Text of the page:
Unlike a lot of people I know, I don’t have much trouble falling asleep at night or waking up on time for appointments or the daily grind. That’s certainly a blessing, and one I don’t take for granted.
Having said that, I’d always been wary of devices that offered sleep tracking features. After all, I thought, what do you need data for when you can just wake up and see for yourself if you feel rested or not?
As I learned over the past few weeks, tracking the quality of your sleep is important for people who frequently feel fatigued, have trouble winding down at the end of the day and can’t seem to wake up without wanting to chuck their alarm clocks out the window.
That’s why I was glad to receive a Hello Sense sleep monitor in the mail. The $130 device promised to help me better understand the environment in which I sleep, as well as resting and waking patterns – all so I could get the best possible 40 winks of my life. So is it worth all the fuss and your hard-earned money?
The Sense features a beautiful globe-shaped body covered in soft-touch plastic that looks great on any nightstand. It pairs with a Sleep Pill, a coin-sized sensor that clips onto your pillowcase to track your movement in bed.
Both components, as well as the power adaptor and cable, are nicely finished and solidly built. Visit this page on Hello’s site to see beautiful footage of the Sense’s manufacturing process.
The Sense packs a number of sensors for measuring ambient temperature, humidity, light, proximity, sound and airborne particles. It also glows softly in different colors in response to changes in lighting in your room, as well as when you wave your hand over it.
It also includes a speaker to sound alarms and play white noise clips until you fall asleep. All these functions can be accessed in the companion app.
It features a simple interface that’s easy to navigate and get used to, and presents detailed information about several parameters, including the air quality, light and temperature in your room, how much you moved around, if there were any noises during the night, and how much deep sleep you got.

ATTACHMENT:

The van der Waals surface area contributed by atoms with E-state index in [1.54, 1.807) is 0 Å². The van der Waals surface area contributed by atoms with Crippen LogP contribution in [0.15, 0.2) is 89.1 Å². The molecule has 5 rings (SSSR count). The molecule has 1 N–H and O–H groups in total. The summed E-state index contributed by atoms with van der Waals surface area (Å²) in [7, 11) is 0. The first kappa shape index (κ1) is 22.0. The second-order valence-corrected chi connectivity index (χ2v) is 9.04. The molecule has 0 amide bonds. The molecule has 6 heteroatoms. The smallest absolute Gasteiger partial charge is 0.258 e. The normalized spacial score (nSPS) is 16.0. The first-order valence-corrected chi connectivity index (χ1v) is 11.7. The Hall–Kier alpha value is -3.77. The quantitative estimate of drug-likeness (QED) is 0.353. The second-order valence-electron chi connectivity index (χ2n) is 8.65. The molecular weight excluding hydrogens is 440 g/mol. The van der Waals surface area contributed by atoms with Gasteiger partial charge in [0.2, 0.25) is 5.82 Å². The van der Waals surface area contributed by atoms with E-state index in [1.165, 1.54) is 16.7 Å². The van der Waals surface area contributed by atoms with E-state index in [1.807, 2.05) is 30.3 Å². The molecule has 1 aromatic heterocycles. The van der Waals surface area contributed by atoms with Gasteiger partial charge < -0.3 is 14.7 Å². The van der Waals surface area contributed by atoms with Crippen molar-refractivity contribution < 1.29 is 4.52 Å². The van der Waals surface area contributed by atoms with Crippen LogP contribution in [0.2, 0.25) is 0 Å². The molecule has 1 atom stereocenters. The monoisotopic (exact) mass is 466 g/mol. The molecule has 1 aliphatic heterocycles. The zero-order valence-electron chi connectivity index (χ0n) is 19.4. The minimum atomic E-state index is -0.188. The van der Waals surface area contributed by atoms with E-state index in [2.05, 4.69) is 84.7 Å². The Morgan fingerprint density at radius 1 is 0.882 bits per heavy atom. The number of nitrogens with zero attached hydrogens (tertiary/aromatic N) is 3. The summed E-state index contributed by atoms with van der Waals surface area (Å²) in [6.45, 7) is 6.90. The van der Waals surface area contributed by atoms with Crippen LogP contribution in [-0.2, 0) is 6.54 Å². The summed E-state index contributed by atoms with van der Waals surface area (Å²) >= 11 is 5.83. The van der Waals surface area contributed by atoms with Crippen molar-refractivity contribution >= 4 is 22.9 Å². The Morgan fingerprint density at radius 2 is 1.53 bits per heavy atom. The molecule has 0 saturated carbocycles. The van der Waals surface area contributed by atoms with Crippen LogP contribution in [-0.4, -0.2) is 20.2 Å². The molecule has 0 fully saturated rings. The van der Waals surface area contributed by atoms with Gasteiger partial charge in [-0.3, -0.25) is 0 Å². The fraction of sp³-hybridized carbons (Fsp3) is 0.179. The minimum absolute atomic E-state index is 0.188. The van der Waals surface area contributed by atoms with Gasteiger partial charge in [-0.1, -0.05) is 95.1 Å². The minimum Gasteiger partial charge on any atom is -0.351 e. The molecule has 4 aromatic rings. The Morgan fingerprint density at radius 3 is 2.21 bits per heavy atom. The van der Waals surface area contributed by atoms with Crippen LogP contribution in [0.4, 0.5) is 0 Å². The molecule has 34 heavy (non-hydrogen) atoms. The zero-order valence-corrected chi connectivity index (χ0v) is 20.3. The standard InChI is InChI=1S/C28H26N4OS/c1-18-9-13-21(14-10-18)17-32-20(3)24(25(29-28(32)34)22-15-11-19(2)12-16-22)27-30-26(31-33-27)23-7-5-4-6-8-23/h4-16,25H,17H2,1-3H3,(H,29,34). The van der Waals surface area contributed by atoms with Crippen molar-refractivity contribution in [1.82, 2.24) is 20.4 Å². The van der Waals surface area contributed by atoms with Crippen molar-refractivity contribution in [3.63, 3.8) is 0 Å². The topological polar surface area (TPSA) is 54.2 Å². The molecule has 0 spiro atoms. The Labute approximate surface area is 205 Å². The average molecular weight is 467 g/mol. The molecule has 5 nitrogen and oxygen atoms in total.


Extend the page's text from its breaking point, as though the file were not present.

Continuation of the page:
You can view data for the previous night as well as the past week and the current month. In addition, the app also displays cards with information about how well you sleep and the consistency of your waking in comparison with other Sense users.
In my few weeks of testing the Sense, I found it to be a handy tool for assessing the quality of my sleep. According to its data, I could be getting much better sleep by reducing the amount of noise in my room, installing a humidifier and cooling the room a bit more.
Sadly, there’s not a lot I can do about it in a pinch. A humidifier is easy enough to find, but I also snore a bit – which is why the Sense reports noise disturbances every night – and my room is already chilly enough that I sleep with a blanket.
What’s neat about the Sense is that, if you have serious sleep issues, it can arm you with plenty of data to correctly diagnose the problems keeping you from getting proper rest.
I also liked the smart alarm feature. It asks you to enter a time when you want to wake up, but will actually sound the alarm at the lightest part of your natural sleep cycle, within a half hour of the time you’ve set.
This worked really well; I’m used to waking up without an alarm, and I found that the Sense consistently rang its alarm within a minute of me getting out of bed – indicating that it can indeed accurately detect my sleep cycles.
If you’re looking to learn more about how you sleep and get better rest, the Sense is a great choice. Not only does it present a wealth of data that you can use to sort your bedroom conditions and track your sleep over time, it also includes a handy alarm and night sound player – and it looks cool in your room.
At $130, it’s a bit pricier than rivals like the $100 Beddit Smart Sleep Tracker and the $80 S+ by ResMed – but it’s significantly better looking and of much higher build quality. Plus, it can work with a second $50 Sleep Pill for your partner, which is certainly handy if both of you experience trouble sleeping.
Published September 2, 2016 — 11:27 UTC